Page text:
Traumatic Brain Injury–Related Deaths by Race/Ethnicity, Sex, Intent, and Mechanism of Injury — United States, 2000–2017
Advanced Search
Select up to three search categories and corresponding keywords using the fields to the right. Refer to the Help section for more detailed instructions.
Clear All

Traumatic Brain Injury–Related Deaths by Race/Ethnicity, Sex, Intent, and Mechanism of Injury — United States, 2000–2017

  • Published Date:

    November 22 2019

  • Source:
    MMWR Morb Mortal Wkly Rep. 68(46):1050-1056
  • Language:
Filetype[PDF-625.66 KB]

  • Alternative Title:
    MMWR Morb Mortal Wkly Rep
  • Description:
    Traumatic brain injury (TBI) affects the lives of millions of Americans each year (1). To describe the trends in TBI-related deaths among different racial/ethnic groups and by sex, CDC analyzed death data from the National Vital Statistics System (NVSS) over an 18-year period (2000-2017). Injuries were also categorized by intent, and unintentional injuries were further categorized by mechanism of injury. In 2017, TBI contributed to 61,131 deaths in the United States, representing 2.2% of approximately 2.8 million deaths that year. From 2015 to 2017, 44% of TBI-related deaths were categorized as intentional injuries (i.e., homicides or suicides). The leading category of TBI-related death varied over time and by race/ethnicity. For example, during the last 10 years of the study period, suicide surpassed unintentional motor vehicle crashes as the leading category of TBI-related death. This shift was in part driven by a 32% increase in TBI-related suicide deaths among non-Hispanic whites. Firearm injury was the underlying mechanism of injury in nearly all (97%) TBI-related suicides among all groups. An analysis of TBI-related death rates by sex and race/ethnicity found that TBI-related deaths were significantly higher among males and persons who were American Indians/Alaska Natives (AI/ANs) than among all other groups across all years. Other leading categories of TBI-related deaths included unintentional motor vehicle crashes, unintentional falls, and homicide. Understanding the leading contributors to TBI-related death and identifying groups at increased risk is important in preventing this injury. Broader implementation of evidence-based TBI prevention efforts for the leading categories of injury, such as those aimed at stemming the significant increase in TBI-related deaths from suicide, are warranted.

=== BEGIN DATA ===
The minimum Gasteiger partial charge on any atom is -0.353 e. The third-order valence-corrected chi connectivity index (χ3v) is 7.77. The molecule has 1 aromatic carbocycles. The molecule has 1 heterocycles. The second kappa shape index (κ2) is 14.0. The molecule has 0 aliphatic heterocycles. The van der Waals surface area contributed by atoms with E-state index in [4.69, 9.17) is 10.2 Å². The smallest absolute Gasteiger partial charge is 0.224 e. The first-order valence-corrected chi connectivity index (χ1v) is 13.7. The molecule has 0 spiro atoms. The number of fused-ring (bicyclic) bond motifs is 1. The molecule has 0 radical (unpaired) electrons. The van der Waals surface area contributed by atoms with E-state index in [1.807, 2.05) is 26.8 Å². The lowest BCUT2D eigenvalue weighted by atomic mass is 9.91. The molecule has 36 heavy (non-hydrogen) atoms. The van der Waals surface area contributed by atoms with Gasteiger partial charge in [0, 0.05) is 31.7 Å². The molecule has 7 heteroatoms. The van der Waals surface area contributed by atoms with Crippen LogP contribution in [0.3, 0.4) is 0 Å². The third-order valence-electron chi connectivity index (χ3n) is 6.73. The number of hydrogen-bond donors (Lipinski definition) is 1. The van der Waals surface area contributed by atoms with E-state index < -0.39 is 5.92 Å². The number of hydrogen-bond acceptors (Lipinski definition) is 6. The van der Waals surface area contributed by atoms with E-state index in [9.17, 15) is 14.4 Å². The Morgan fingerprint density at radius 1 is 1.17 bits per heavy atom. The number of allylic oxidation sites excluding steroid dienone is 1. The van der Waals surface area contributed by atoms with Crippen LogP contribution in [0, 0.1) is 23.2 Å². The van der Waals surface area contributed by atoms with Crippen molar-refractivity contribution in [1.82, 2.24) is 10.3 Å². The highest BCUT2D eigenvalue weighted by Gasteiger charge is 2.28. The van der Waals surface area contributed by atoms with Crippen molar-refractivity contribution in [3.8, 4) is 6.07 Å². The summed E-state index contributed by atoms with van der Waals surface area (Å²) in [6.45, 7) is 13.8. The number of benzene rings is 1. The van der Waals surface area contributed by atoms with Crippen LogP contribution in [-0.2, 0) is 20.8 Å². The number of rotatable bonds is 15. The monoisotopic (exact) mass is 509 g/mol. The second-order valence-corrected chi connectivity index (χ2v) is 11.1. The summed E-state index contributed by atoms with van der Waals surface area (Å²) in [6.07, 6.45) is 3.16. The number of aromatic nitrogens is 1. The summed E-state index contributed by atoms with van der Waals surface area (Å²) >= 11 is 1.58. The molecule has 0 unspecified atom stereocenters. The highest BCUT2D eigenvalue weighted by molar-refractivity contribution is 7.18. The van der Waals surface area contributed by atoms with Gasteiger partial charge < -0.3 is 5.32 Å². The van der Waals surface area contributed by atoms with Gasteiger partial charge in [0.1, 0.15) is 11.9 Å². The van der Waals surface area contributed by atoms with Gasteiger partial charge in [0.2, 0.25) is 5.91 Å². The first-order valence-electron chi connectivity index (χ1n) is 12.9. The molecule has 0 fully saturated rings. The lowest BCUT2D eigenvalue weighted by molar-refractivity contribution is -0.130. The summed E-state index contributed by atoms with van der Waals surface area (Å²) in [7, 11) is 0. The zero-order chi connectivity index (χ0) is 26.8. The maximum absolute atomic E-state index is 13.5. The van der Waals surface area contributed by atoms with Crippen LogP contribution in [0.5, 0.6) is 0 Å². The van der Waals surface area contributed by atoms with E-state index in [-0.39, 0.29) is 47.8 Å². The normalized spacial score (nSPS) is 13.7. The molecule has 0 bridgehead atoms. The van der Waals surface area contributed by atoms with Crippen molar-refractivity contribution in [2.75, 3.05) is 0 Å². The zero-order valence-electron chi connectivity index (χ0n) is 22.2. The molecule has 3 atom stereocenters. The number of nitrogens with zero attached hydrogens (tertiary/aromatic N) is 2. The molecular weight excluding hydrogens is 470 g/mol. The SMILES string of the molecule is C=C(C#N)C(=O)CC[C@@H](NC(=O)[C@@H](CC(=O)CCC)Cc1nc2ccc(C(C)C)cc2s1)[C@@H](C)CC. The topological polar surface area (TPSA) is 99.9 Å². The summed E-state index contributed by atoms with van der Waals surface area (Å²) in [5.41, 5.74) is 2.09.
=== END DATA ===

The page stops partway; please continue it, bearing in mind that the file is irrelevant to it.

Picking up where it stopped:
• Pubmed ID:
  • Pubmed Central ID:
  • Document Type:
  • Place as Subject:
  • Main Document Checksum:
  • File Type:
No Related Documents.

You May Also Like: